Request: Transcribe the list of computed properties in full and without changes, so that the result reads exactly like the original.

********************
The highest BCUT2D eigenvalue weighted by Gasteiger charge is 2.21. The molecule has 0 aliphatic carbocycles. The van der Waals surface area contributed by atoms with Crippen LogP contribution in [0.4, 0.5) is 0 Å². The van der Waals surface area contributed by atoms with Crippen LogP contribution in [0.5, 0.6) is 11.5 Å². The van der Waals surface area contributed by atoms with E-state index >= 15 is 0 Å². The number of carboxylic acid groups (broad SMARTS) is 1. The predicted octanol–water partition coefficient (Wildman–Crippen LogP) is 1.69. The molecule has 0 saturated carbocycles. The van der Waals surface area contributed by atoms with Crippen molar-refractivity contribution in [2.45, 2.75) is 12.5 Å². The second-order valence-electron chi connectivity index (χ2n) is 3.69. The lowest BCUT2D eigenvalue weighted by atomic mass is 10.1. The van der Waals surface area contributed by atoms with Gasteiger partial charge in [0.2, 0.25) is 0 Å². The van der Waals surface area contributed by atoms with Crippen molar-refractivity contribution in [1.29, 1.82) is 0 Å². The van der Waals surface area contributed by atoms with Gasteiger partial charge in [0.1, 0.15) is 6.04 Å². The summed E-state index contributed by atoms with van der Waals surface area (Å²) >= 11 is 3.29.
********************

The highest BCUT2D eigenvalue weighted by Gasteiger charge is 2.21. The molecule has 0 aliphatic carbocycles. The van der Waals surface area contributed by atoms with Crippen LogP contribution in [0.4, 0.5) is 0 Å². The van der Waals surface area contributed by atoms with Crippen LogP contribution in [0.5, 0.6) is 11.5 Å². The van der Waals surface area contributed by atoms with E-state index >= 15 is 0 Å². The number of carboxylic acid groups (broad SMARTS) is 1. The predicted octanol–water partition coefficient (Wildman–Crippen LogP) is 1.69. The molecule has 0 saturated carbocycles. The van der Waals surface area contributed by atoms with Crippen molar-refractivity contribution in [2.45, 2.75) is 12.5 Å². The second-order valence-electron chi connectivity index (χ2n) is 3.69. The lowest BCUT2D eigenvalue weighted by atomic mass is 10.1. The van der Waals surface area contributed by atoms with Gasteiger partial charge in [0.2, 0.25) is 0 Å². The van der Waals surface area contributed by atoms with Crippen molar-refractivity contribution in [1.29, 1.82) is 0 Å². The van der Waals surface area contributed by atoms with Gasteiger partial charge in [0.1, 0.15) is 6.04 Å². The summed E-state index contributed by atoms with van der Waals surface area (Å²) >= 11 is 3.29.